Thursday, January 24, 2013

Core Atheist Beliefs Part 1

Atheism is often thought of as nothing more than lacking a belief in God, with no inherent presuppositions or beliefs attached to it.  For some atheists, this might be true, but these people might be better classified as agnostics.  To hold a true atheistic worldview, defined by the belief that God does not exist, one must make certain claims about the universe, which often leads to problematic conclusions.  These claims are necessary as a means to replace God or to try to fill the void that is created by getting rid of God.  The two main core beliefs of atheism are materialism and relativism, but underlying each of those beliefs are various other assumptions or positions.  Materialism is discussed in part 1 and relativism is discussed in part 2.

1. Materialism.  This is the view that everything in the universe is made of or comes from matter or energy.  This view must be automatically assumed by atheists, but it is a view that is widely debated philosophically.  I would even go so far to say that the creation of the universe must depend on a nonmaterial source, making materialism an incorrect and logically indefensible position (more on this later).  Initially, it may seem as though holding a materialistic view might be normal and not up for debate, but here are some of the implications of it, from the impossible to the hardly controversial.

A.  Origins.  The most difficult and what I see as most irrational belief one must hold to maintain a atheistic/materialistic worldview is the belief that the universe was created out of nothing.  If God did not create the universe, then there are only two options to choose from regarding its creation.  The first one is that it created itself...out of nothing.  No matter, energy, light, or time.  NOTHING.  The impossibility of this should be apparent.  If nothing exists, then there is nothing there to create something, and no existence of time in which something could change from nothing into something.

The second option is a little more specious, but equally impossible, and that is that the universe is not created, but has always existed.  This argument doesn't deny the Big Bang, only suggests that the Big Bang was caused by another universe (or other physical cause), which was created by another universe, and so on ad infinitum.  There is a logical and physical flaw with this view.  If time has always existed, then there was been an infinite amount of time between now and the beginning, which means now would never have arrived.  It would be similar to counting on a timeline from negative infinite to zero (if now equals zero) or any number really.  The other problem is that with an infinite amount of time, all the energy in the universe(s) would basically run out (second law of thermodynamics).

Finally, there is the ridiculousness that would occur with probabilities.  If there were an infinite amount of time, then everything that could possibly happen will and has infinite number of times.  For instance, if the probability that a universe has the conditions necessary to sustain life is 1 out of 100 (although people believe its much less than that, more like 1 out of a trillion or more, but that is not important for now) then the probability that a non-life sustaining universe is 99 out of 100.  So this means that there will be 99 non-life sustaining universes to every one that has life; however, if time is infinite, then there is an infinite number of life sustaining universes and an infinite number of non-life sustaining universes.  There is an infinite number of both, but somehow, there have been more non-life sustaining universes than life sustaining universes.  Still more ridiculous is that there is the possibility of going against the odds.  This means that it is possible that there are more life-sustaining universes that have been created than non-life sustaining universes and now there are two contradictory possibilities that must be true at any given point in time, but only one can be.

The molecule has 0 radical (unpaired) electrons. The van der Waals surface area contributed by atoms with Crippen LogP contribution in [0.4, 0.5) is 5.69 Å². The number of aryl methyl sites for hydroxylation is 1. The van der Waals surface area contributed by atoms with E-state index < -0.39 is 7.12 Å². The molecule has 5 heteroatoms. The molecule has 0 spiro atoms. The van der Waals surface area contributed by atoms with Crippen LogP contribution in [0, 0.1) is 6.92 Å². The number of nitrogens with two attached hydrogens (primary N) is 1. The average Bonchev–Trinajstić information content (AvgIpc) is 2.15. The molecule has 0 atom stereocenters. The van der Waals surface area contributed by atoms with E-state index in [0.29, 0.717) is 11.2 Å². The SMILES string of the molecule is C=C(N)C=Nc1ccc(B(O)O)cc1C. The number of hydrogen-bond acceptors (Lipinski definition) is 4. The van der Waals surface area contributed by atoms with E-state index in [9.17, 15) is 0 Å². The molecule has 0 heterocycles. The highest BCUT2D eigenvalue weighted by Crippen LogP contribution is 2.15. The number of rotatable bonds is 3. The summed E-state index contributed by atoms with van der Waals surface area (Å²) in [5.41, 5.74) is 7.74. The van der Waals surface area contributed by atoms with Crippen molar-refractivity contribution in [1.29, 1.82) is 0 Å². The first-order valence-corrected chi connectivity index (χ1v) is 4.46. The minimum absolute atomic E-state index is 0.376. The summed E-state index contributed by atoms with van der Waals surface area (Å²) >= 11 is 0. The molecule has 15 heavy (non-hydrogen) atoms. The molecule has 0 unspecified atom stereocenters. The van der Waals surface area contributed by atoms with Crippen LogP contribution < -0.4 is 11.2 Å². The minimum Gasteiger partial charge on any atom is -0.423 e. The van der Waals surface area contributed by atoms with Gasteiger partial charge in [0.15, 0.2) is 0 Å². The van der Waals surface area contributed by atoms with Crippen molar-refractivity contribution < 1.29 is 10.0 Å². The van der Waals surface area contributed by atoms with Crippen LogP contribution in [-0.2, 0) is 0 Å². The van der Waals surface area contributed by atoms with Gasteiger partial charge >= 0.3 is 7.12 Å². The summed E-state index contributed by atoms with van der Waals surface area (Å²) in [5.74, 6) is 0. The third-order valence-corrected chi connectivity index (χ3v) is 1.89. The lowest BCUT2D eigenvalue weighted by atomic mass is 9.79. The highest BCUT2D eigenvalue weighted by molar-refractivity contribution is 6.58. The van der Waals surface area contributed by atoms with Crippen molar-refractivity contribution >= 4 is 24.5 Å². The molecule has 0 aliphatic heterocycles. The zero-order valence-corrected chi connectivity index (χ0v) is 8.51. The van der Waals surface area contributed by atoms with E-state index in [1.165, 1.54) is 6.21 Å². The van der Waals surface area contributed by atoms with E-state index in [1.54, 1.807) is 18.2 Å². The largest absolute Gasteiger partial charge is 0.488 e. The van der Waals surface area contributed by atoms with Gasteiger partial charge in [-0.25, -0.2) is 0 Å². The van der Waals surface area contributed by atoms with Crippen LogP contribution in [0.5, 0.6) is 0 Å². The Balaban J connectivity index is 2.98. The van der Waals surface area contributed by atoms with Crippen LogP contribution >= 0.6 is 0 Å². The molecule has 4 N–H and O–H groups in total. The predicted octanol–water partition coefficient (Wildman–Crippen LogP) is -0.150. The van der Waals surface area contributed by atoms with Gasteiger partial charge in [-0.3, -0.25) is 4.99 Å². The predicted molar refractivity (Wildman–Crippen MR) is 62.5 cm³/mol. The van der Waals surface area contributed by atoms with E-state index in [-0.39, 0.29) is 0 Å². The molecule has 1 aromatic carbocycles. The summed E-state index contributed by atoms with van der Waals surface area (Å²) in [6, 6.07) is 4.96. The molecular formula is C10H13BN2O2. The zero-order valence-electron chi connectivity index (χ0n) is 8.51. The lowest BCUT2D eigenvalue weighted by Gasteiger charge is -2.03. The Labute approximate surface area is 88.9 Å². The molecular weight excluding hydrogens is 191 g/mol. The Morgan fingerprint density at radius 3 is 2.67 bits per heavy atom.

B.  Evolution.  I am not arguing for or against evolution, but merely pointing out that if a person holds a materialistic view of the world, they must accept evolution has occurred and is a completely naturalistic process.  No divine guidance or help at any point in time.  For many, this is not a problem, but when you start to investigate the problems, gaps, and inconsistencies in evolutionary theory, it becomes clear that many people (e.g. Richard Dawkins) who so vigorously defend evolution, are doing so in an attempt to defend their worldview rather than a scientific theory.  In other words, the materialists who claim to be unbiased or "free" thinkers, have biases just like everyone else.

C. Supernatural.  There exists many beliefs regarding supernatural beings or things.  Some accepted by Christians and some not.  Other than God, other supernatural forces that people believe in include ghosts, karma, precognition or extra sensory perception, angels, demons, other spirits, rebirth or reincarnation, astrology, fortune telling, and the human soul.  Many atheists do not have a problem not believing in these things, but others strongly cling to one or some of these, especially the idea that people have a soul.  If there is no God, there is no logical explanation for any of these supernatural beings or phenomena, making it irrational and inconsistent to believe in even one of these things if God's existence is denied.
There are certainly variations between atheists on the specifics of these beliefs, but the general views presented here are absolutely necessary and fundamental for anyone who claims to be an atheist and wants to be consistent in their beliefs.